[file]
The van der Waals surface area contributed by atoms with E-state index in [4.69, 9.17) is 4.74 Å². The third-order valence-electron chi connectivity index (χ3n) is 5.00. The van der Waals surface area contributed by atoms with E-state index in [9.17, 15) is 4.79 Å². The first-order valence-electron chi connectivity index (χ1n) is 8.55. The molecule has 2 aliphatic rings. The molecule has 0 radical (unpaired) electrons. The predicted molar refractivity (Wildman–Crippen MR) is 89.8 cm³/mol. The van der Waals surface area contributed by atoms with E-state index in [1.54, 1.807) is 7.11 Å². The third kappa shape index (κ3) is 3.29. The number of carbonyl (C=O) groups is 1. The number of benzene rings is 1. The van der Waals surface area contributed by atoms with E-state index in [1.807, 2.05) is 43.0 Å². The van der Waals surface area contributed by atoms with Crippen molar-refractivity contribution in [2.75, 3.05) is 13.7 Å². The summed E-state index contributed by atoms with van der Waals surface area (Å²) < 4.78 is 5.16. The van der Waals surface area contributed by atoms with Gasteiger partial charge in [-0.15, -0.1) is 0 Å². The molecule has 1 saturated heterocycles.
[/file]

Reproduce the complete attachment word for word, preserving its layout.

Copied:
The van der Waals surface area contributed by atoms with E-state index in [4.69, 9.17) is 4.74 Å². The third-order valence-electron chi connectivity index (χ3n) is 5.00. The van der Waals surface area contributed by atoms with E-state index in [9.17, 15) is 4.79 Å². The first-order valence-electron chi connectivity index (χ1n) is 8.55. The molecule has 2 aliphatic rings. The molecule has 0 radical (unpaired) electrons. The predicted molar refractivity (Wildman–Crippen MR) is 89.8 cm³/mol. The van der Waals surface area contributed by atoms with E-state index in [1.54, 1.807) is 7.11 Å². The third kappa shape index (κ3) is 3.29. The number of carbonyl (C=O) groups is 1. The number of benzene rings is 1. The van der Waals surface area contributed by atoms with E-state index in [1.807, 2.05) is 43.0 Å². The van der Waals surface area contributed by atoms with Crippen molar-refractivity contribution in [2.75, 3.05) is 13.7 Å². The summed E-state index contributed by atoms with van der Waals surface area (Å²) < 4.78 is 5.16. The van der Waals surface area contributed by atoms with Gasteiger partial charge in [-0.15, -0.1) is 0 Å². The molecule has 1 saturated heterocycles.